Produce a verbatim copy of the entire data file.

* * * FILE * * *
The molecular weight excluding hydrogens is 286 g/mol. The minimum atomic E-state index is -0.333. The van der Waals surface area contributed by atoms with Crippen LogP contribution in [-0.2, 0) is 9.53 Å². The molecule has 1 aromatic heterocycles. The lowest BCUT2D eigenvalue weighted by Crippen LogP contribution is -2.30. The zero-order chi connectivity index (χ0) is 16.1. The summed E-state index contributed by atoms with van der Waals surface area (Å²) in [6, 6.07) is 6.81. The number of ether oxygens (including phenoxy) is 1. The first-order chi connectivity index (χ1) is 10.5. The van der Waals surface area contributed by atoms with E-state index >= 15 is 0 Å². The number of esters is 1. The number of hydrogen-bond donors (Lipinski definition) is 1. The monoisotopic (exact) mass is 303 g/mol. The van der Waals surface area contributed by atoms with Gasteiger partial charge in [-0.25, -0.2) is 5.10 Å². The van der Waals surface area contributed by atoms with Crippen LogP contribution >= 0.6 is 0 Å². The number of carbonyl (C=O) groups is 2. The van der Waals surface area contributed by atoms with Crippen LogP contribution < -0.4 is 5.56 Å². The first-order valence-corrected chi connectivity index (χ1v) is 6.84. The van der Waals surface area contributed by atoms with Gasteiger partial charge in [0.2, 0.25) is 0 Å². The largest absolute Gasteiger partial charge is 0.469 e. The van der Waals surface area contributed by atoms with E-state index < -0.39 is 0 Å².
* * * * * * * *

The molecular weight excluding hydrogens is 286 g/mol. The minimum atomic E-state index is -0.333. The van der Waals surface area contributed by atoms with Crippen LogP contribution in [-0.2, 0) is 9.53 Å². The molecule has 1 aromatic heterocycles. The lowest BCUT2D eigenvalue weighted by Crippen LogP contribution is -2.30. The zero-order chi connectivity index (χ0) is 16.1. The summed E-state index contributed by atoms with van der Waals surface area (Å²) in [6, 6.07) is 6.81. The number of ether oxygens (including phenoxy) is 1. The first-order chi connectivity index (χ1) is 10.5. The van der Waals surface area contributed by atoms with E-state index >= 15 is 0 Å². The number of esters is 1. The number of hydrogen-bond donors (Lipinski definition) is 1. The monoisotopic (exact) mass is 303 g/mol. The van der Waals surface area contributed by atoms with Gasteiger partial charge in [-0.25, -0.2) is 5.10 Å². The van der Waals surface area contributed by atoms with Crippen LogP contribution >= 0.6 is 0 Å². The number of carbonyl (C=O) groups is 2. The van der Waals surface area contributed by atoms with Crippen LogP contribution < -0.4 is 5.56 Å². The first-order valence-corrected chi connectivity index (χ1v) is 6.84. The van der Waals surface area contributed by atoms with Gasteiger partial charge in [0.2, 0.25) is 0 Å². The largest absolute Gasteiger partial charge is 0.469 e. The van der Waals surface area contributed by atoms with E-state index < -0.39 is 0 Å².